Republicans are touting the confirmation of Supreme Court Justice Brett Kavanaugh as rocket fuel for the GOP grass roots in next month’s midterm elections, but it’s Democrats who appear more energized by the nomination fight, according to a new POLITICO/Morning Consult poll.
Kavanaugh’s confirmation is not popular: In the poll, which was conducted entirely after last week’s Senate vote, 46 percent of voters said the Senate “made the wrong decision” in approving the controversial judge, while 40 percent said it was right to elevate him to the high court.
And following the GOP-led effort to push through his nomination, enthusiasm among Democratic voters has surged. More than 3 in 4 Democrats (77 percent) say they are “very motivated” to turn out and vote in the midterms — more than the 68 percent of Republicans who say they’re “very motivated.”
Prior to Kavanaugh’s confirmation, some polls had showed an uptick in GOP interest in this year’s elections. And it’s possible the fight over his nomination may have more positive effects for Republicans in key red states in the battle for control of the Senate — like Indiana, Missouri, Montana and North Dakota — than nationally, where Kavanaugh is less popular.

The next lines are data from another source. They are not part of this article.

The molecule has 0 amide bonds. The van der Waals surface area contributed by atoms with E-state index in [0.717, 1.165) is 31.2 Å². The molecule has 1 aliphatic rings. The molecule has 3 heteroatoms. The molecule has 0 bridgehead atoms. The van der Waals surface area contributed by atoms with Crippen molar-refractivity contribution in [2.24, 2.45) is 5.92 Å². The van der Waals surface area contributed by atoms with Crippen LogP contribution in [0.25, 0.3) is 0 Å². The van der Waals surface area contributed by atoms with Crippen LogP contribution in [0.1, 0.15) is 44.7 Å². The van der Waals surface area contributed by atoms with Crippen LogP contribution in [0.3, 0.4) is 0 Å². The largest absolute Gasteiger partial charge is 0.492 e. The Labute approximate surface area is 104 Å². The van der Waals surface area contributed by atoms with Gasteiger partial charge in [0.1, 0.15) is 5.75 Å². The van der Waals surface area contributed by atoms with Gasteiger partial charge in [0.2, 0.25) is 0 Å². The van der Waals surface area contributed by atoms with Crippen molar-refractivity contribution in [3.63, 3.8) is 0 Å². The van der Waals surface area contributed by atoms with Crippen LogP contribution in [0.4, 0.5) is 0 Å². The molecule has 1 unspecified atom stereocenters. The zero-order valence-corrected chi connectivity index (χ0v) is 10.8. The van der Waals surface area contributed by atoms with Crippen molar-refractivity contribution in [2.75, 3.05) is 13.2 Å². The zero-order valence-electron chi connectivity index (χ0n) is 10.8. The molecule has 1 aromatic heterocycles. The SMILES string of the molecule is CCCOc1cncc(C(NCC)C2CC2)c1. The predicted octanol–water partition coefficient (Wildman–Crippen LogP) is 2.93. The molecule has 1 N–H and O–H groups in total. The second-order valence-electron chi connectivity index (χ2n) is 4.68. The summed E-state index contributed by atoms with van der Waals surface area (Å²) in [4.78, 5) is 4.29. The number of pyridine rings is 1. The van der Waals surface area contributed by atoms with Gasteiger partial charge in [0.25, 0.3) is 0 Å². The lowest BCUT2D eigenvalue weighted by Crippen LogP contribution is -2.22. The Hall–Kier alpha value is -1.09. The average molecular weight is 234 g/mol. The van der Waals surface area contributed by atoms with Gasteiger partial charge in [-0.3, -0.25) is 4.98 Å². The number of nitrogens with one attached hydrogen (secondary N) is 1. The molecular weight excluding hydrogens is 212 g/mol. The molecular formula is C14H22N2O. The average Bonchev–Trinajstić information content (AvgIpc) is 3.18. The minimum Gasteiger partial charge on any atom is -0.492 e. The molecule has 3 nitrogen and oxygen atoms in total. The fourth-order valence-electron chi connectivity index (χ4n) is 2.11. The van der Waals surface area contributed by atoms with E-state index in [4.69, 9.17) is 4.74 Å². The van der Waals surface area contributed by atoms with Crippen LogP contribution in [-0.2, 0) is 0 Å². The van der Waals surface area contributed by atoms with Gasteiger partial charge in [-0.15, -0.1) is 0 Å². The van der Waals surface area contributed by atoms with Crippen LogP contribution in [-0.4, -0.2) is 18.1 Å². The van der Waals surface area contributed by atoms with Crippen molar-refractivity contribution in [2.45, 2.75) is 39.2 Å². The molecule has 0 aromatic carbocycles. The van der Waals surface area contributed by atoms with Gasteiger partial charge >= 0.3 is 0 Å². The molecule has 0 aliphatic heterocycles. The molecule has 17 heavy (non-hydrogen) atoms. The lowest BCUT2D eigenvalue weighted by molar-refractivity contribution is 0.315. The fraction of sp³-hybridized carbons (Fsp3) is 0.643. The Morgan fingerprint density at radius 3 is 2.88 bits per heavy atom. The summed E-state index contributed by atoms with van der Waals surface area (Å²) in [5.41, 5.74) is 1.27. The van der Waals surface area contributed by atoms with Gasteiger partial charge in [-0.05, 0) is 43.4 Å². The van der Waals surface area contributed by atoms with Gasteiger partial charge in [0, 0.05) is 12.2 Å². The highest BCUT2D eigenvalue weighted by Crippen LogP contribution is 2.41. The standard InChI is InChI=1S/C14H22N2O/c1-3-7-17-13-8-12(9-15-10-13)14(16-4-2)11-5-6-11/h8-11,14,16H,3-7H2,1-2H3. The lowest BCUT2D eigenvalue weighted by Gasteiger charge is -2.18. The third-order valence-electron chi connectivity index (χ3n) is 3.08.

But the POLITICO/Morning Consult poll suggests that Republicans’ decision to confirm Kavanaugh lacks broad support and has animated Democrats with only four weeks to go until President Donald Trump’s first midterm election.
The Senate confirmed Kavanaugh to the high court on Saturday by a narrow margin, 50 votes to 48 votes, after a fractious debate over sexual assault allegations leveled against Kavanaugh by Christine Blasey Ford, who attended a neighboring high school in the Washington suburbs. Ford testified under oath that Kavanaugh assaulted her at a party when they were teenagers, though Senate Republicans said no one could corroborate her account, and an alleged accomplice, Mark Judge, denied that an assault took place.
More than three-quarters of Democrats, 78 percent, say the Senate made the wrong decision in confirming Kavanaugh, while just 11 percent say it was the right decision. Support for Kavanaugh’s confirmation among Republicans lags slightly at 73 percent, compared to 12 percent who say it was the wrong decision.
Independent voters are far less supportive of the decision to confirm Kavanaugh: 47 percent say the Senate erred in confirming him, while 34 percent say it made the right decision.
Asked whether it would make them more or less likely to vote for a Senate candidate who supported confirming Kavanaugh, 36 percent of voters say it would make them less likely — more than the 31 percent who would be more likely to vote for a Kavanaugh-supporting Senate candidate. Roughly another third said that it would make no difference in their vote (22 percent) or had no opinion (10 percent).